This novel is loosely based on the life of the Gypsy poet Papusza. Traveling across Europe – from Czechoslovakia to Hungary, Austria, Italy and France – the book focuses on Zoli Novotna, a young woman raised in the Romani tradition. As fascism spreads over 1930s Eastern Europe, the orphaned Zoli and her grandfather flee their home and join a clan of traveling Romani harpists. Despite the potential censure of the traditional clan members, Zoli’s grandfather teachers her to read. Her curiosity and zeal for learning are sharpened by her reading, and she becomes a symbol of a supposedly new culture of tolerance in the Soviet Union. She adapts the ancient songs to the new times, and has her fame grows the ruling Communists begin to use her for their own repressive purposes. Eventually she is cast out from her family and tribe, and finds that the only way to survive is to abandon her past and make the trek to the West.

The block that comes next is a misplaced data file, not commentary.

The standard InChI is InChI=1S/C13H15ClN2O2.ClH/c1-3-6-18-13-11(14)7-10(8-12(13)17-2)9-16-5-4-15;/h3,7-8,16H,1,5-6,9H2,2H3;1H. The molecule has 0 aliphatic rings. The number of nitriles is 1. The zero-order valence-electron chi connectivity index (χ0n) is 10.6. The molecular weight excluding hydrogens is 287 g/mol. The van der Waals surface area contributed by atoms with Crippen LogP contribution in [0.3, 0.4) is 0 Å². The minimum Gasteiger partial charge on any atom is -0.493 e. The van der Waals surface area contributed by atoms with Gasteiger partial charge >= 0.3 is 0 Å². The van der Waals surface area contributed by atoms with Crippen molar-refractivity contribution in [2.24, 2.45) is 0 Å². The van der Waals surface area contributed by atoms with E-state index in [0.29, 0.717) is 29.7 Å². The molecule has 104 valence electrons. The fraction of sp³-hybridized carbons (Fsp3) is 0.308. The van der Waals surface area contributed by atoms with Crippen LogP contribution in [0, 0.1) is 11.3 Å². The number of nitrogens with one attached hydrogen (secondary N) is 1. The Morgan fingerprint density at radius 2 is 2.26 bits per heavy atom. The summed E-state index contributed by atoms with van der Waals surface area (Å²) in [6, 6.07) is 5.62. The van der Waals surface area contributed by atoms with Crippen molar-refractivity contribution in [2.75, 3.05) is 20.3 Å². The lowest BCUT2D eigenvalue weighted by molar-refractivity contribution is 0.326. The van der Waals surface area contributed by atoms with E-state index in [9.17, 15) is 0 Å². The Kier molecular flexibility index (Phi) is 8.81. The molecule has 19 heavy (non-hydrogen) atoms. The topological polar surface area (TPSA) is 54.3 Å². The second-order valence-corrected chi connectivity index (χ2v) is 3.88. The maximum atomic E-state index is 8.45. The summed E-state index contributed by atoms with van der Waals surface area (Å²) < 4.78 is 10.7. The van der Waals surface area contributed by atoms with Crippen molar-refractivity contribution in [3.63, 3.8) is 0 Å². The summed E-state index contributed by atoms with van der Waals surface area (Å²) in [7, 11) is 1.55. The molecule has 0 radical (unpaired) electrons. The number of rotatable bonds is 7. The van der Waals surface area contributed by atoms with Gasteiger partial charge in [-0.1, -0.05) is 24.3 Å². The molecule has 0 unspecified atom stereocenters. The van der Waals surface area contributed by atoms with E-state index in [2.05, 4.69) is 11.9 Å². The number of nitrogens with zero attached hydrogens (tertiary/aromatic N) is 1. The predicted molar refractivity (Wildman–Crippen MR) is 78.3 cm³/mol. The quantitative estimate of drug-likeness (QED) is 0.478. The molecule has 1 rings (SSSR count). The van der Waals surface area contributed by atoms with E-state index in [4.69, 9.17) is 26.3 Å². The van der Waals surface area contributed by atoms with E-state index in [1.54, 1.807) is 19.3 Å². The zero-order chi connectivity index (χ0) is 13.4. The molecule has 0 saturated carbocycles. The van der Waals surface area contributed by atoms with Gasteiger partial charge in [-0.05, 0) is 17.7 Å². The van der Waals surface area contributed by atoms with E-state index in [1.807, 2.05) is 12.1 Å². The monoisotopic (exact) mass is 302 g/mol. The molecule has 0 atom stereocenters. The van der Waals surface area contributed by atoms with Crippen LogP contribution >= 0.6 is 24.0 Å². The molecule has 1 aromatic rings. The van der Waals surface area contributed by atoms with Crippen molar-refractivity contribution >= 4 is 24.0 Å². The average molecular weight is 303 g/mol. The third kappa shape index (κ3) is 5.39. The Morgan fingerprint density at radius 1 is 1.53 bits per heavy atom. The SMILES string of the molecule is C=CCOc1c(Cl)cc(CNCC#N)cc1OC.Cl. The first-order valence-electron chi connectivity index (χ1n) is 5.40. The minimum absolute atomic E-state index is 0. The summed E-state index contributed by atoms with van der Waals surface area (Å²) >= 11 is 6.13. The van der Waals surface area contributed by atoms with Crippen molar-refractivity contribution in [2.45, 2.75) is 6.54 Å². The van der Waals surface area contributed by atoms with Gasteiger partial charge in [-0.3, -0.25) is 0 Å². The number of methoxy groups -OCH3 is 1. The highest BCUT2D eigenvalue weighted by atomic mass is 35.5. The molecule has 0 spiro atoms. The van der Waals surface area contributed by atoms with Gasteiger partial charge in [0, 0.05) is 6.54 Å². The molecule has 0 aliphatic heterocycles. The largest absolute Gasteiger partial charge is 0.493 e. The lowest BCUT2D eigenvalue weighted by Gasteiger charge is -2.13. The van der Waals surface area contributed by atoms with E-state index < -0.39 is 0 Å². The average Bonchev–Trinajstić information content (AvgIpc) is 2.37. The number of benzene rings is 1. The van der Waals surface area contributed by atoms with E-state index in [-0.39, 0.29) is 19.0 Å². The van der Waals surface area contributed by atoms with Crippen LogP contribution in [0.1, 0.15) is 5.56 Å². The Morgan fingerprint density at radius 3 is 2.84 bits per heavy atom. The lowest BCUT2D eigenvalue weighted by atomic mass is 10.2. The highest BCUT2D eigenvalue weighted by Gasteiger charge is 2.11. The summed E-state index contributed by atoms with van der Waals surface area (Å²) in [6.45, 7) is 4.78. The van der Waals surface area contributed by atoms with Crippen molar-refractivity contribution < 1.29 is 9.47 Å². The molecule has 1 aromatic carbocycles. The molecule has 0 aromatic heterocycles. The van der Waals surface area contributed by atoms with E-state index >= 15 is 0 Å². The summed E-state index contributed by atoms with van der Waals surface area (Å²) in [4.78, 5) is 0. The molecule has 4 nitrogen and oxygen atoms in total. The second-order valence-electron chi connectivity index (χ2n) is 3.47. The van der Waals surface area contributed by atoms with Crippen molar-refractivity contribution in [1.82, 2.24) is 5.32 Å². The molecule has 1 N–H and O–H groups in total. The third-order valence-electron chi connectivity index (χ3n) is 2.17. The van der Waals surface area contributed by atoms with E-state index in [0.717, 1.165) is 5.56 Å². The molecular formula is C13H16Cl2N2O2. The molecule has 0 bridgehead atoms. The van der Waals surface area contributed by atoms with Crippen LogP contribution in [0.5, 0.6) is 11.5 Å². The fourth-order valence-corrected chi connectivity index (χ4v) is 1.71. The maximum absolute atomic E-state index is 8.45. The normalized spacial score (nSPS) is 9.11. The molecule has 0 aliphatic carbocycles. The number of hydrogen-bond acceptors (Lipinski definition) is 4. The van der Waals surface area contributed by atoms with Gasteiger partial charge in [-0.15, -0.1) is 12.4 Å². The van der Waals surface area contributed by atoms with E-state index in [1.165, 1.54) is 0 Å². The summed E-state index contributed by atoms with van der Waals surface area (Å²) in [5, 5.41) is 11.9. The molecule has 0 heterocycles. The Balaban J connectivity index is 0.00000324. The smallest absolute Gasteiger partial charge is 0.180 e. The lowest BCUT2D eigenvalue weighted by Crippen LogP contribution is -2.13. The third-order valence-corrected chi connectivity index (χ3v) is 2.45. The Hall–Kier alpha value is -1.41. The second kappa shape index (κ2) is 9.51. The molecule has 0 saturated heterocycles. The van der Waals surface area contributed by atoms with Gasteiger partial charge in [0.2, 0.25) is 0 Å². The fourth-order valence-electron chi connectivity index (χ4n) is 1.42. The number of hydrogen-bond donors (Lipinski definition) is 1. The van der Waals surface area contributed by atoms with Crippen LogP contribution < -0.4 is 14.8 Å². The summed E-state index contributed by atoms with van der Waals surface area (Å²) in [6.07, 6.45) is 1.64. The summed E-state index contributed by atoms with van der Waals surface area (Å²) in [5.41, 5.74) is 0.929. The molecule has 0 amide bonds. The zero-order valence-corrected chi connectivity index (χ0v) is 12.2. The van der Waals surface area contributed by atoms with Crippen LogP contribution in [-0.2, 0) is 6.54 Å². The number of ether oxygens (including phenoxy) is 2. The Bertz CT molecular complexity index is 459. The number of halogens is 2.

I was intrigued by the back story of this novel and the critical acclaim (The Washington Post, The New York Times, and San Francisco Chronicle among others) landed it on my tbr. There is some beautifully evocative writing herein. For example: By early evening it seems to her that the darkness has begun to lift itself out of the earth, overtaking the grays and yellows of the marsh floor. It rises to the top of the trees and shoulders against the last patches of light. She considers a moment that it is, in fact, more beautiful than she has ever created in words, that the darkness actually restores the light. The trees more dark than the dark itself. But they are sandwiched between long passages where I was completely bored. I never felt any connection to Zoli or the other characters in the book. The ending was rather abrupt and dissatisfying, leaving me with more questions than answers.